There has been an annual gathering to mark the story of the 6 Tolpuddle Martyrs, who started the first Trade Union, since 1930s. It began as a Sunday afternoon event with wreaths laid on the grave of James Hammett, followed by a procession of banners and speeches. Today, the annual event sees thousands of trade unionists from around the UK and the world descend on the small village of Tolpuddle in Dorset to celebrate the memory of the Tolpuddle Martyrs and the legacy they left behind. The Tolpuddle Martyrs’ Festival reflects the spirit of those prepared to stand up and be counted, and for those just learning about its history. It is a joyful celebration of solidarity:
On Sunday July 17th, Chair Chris O’Neill and committee member Diana Barnes from the Hampshire Unison Retired Members’ Section travelled to Tolpuddle. They were accompanied by Diana’s husband Clive, and Chris’s friend Andy as photographer. It was the first time in 3 years that it had been possible to hold the Festival, so there were a lot of people there on a lovely sunny day, and the number of political stalls (and food outlets) seemed to have increased since we were all there last in 2019. There had been events on all weekend, and many people were camping in 2 nearby fields. We had time to look around the stalls, and lined up with our banner, ready to set off shortly after 2.00.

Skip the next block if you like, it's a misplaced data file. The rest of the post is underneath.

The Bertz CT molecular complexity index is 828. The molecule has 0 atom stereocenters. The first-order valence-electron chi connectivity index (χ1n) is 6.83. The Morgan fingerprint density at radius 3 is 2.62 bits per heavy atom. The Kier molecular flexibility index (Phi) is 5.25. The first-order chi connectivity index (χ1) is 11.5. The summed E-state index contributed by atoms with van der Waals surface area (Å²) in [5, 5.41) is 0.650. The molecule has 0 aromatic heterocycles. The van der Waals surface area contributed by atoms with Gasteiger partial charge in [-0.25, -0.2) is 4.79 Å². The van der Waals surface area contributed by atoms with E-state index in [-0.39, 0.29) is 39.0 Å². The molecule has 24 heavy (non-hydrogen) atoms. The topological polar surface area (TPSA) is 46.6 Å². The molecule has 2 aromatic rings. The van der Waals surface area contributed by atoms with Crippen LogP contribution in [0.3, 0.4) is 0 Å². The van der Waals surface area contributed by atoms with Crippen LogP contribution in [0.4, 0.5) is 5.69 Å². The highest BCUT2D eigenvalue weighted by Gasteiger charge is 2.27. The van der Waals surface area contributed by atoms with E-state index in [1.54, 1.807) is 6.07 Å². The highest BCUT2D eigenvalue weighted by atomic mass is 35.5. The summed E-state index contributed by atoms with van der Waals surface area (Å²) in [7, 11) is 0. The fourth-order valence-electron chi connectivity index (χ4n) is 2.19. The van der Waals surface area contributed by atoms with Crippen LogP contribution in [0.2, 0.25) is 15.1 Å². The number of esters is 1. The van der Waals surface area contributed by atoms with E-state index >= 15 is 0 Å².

There were 3 bands helping to keep us moving, and we matched through the pretty village on a shorter route than usual because of the heat.
We turned around and walked back, and that was the best part- seeing all the other banners and marchers who had been behind us- there were hundreds. We were serenaded with suitable left-wing songs by the ‘Red Notes’, and arrived back at the Tolpuddle Martyrs Museum in plenty of time to put up our folding chairs in a shady spot and listen to 3 very good speakers: Nigel Costley, South West TUC Regional Secretary, Frances O’Grady, who is retiring as General Secretary of the TUC, and Angela Rayner- they were all inspiring. A group of people started the ‘Oh, Jeremy Corbyn’ chant, but, although he was there, as he has been every year for a long time, he was too wise!
Diana and Clive had to leave as singer and left-wing activist Billy Bragg came on stage, but we were able to hear a bit of his set as we waited for the coach back to Southampton. His hair has now turned grey, and he was very amused to have been mistaken for Jeremy Corbyn at another event! He had enjoyed hearing campers singing some of his old songs, but admitted that he had forgotten some of the words. It was good to hear him, still protesting…
It was a good day, and great to be there with so many like-minded people: a day or weekend that is recommended! The Museum is, of course, open on many other occasions: The Museum | Tolpuddle Martyrs and you can sit under the very tree where the 6 agricultural labourers sat and discussed their protest.